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Red Hat sews Posix threading into new release

Michael S. Mimoso, Editorial Director

WASHINGTON, D.C. -- Threading improvements to the latest incarnation of Red Hat Inc.'s Enterprise Linux platform should make Java application server and database users take notice. The addition should help narrow the gap between Unix and Linux for big business.

Red Hat's inclusion of a native Posix threading library in Red Hat Enterprise Linux 3, released Wednesday, increases multithreading applications from 1,200 threads to 32,000, Red Hat said. The performance boost is one of several enhancements to the enterprise-grade platform, which includes support for symmetric multiprocessing, more memory and security improvements. Red Hat has also used the same code base for RHEL3 as it has for its other enterprise products, from the desktop to the mainframe.

"Customers want scalability and stability," said Red Hat program director Mike Ferris at the Enterprise Linux Forum conference. "We are building from the same code base. ISVs can focus on one set of code for the desktop all the way to the mainframe. If there are issues, when they are fixed on one architecture, they are fixed on all architectures."

Red Hat is promoting Red Hat Enterprise Linux 3 as the first phase of its Open Source Architecture, announced last month. OSA is an infrastructure that includes layered, add-on services on top of the operating system. RHEL3 unifies those services and precedes virtualization and management enhancement, due in quarterly installments going forward.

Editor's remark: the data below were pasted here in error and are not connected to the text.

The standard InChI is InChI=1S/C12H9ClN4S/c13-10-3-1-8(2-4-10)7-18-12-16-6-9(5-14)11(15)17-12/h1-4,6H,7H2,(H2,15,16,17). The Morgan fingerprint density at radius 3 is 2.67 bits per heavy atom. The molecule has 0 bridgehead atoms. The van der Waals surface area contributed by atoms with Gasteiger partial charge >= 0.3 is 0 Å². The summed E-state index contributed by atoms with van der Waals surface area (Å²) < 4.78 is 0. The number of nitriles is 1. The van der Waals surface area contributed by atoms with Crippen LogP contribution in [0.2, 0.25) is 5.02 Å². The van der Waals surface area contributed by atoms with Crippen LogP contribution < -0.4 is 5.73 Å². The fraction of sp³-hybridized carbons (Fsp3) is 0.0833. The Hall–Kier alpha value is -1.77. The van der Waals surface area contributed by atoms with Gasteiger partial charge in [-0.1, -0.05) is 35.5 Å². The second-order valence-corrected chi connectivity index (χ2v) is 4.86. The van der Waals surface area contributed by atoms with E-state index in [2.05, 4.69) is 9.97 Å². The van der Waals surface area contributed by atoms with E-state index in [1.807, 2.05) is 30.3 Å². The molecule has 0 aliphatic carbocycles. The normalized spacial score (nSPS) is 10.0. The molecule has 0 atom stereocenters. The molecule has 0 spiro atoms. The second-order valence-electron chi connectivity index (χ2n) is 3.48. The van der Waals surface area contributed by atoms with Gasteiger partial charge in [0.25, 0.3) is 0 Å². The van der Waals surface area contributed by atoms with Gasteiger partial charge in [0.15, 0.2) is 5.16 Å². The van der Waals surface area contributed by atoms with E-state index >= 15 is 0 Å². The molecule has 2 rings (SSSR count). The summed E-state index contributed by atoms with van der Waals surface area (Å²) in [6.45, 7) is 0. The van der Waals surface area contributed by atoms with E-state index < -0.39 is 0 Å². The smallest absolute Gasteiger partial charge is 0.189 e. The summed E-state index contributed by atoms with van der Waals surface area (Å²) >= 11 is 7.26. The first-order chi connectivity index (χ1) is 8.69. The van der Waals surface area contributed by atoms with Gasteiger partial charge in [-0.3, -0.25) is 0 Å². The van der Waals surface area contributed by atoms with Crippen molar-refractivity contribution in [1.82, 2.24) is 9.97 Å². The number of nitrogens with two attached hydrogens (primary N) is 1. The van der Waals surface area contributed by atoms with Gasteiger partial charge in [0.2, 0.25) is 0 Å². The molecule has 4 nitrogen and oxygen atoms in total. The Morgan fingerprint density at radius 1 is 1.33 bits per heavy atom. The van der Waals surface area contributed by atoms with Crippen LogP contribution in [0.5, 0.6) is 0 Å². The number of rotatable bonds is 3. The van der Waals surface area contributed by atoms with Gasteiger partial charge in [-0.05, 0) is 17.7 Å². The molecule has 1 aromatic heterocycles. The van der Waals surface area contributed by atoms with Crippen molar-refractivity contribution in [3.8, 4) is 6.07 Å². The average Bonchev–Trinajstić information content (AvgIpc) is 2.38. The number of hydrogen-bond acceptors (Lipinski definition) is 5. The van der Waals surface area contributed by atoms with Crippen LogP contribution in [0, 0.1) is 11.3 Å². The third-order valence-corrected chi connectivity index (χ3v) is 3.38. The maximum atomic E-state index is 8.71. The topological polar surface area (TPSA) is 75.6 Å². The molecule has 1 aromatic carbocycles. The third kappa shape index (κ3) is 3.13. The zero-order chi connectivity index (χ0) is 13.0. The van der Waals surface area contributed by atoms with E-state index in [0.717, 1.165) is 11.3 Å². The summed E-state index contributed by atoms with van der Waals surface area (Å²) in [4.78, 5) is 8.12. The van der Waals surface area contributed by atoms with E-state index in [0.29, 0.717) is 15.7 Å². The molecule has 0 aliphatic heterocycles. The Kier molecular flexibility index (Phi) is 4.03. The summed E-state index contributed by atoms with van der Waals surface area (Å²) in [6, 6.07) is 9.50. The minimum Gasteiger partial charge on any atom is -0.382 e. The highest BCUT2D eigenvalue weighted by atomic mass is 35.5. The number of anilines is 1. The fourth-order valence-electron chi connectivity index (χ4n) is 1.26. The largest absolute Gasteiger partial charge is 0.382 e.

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Hat's chief technology officer, Michael Tiemann, said that Open Source Architecture is the way to go for enterprises, and he used Amazon.com as a prime example of an enterprise that turned a profit because of savvy design practices based on open source.

"Amazon revenues steadily grew, but they weren't making a profit until they switched to Linux," Tiemann said. "In their filings [to the SEC], they said their switch to Linux was the difference. I pity the enterprise that does not have a technology exit strategy [as Amazon did]. Enterprises have to be able to adopt new technologies, whatever those technologies may be."

Red Hat Enterprise Linux 3, based on the 2.4.21 Linux kernel, supports seven hardware platforms: Intel X86 and Itanium, AMD Athlon and AMD64 Opteron, and IBM's pSeries and mainframe zSeries and S/390 platforms.

Red Hat uses a 12- to 18-month release cycle for its Enterprise Linux platform, and the company said it will support RHEL3 for five years.

"We are focused on shipping a stable platform. The 12 to 18 months gives ISVs, IHVs and OEMs a basis for rolling out applications in a mature manner," Ferris said.

Al Gillen, systems software research director with Framingham, Mass.-based International Data Corp., said the extended support cycle is of utmost importance to enterprises, especially those that choose to skip version upgrades.

"Enterprises are certainly not upgrading every three or four months. On the flip side, however, the model is becoming no different than what the Unix vendors have done for a long time," Gillen said. "Solaris upgrades are on a 12- to 14-month upgrade cycle. Customers don't move to every version. In fact, 18 months may even be too soon. If there's anything not tied to the kernel version you're using, there may be too much regression testing to do in the new release, and enterprises won't move."

Red Hat's Ferris said RHEL3 will be offered on a subscription basis that includes Red Hat Network updates and support services and which ranges from $179 for the workstation version to as much as $18,000 for the mainframe versions. Current Red Hat 2.1 customers will have access to RHEL3.

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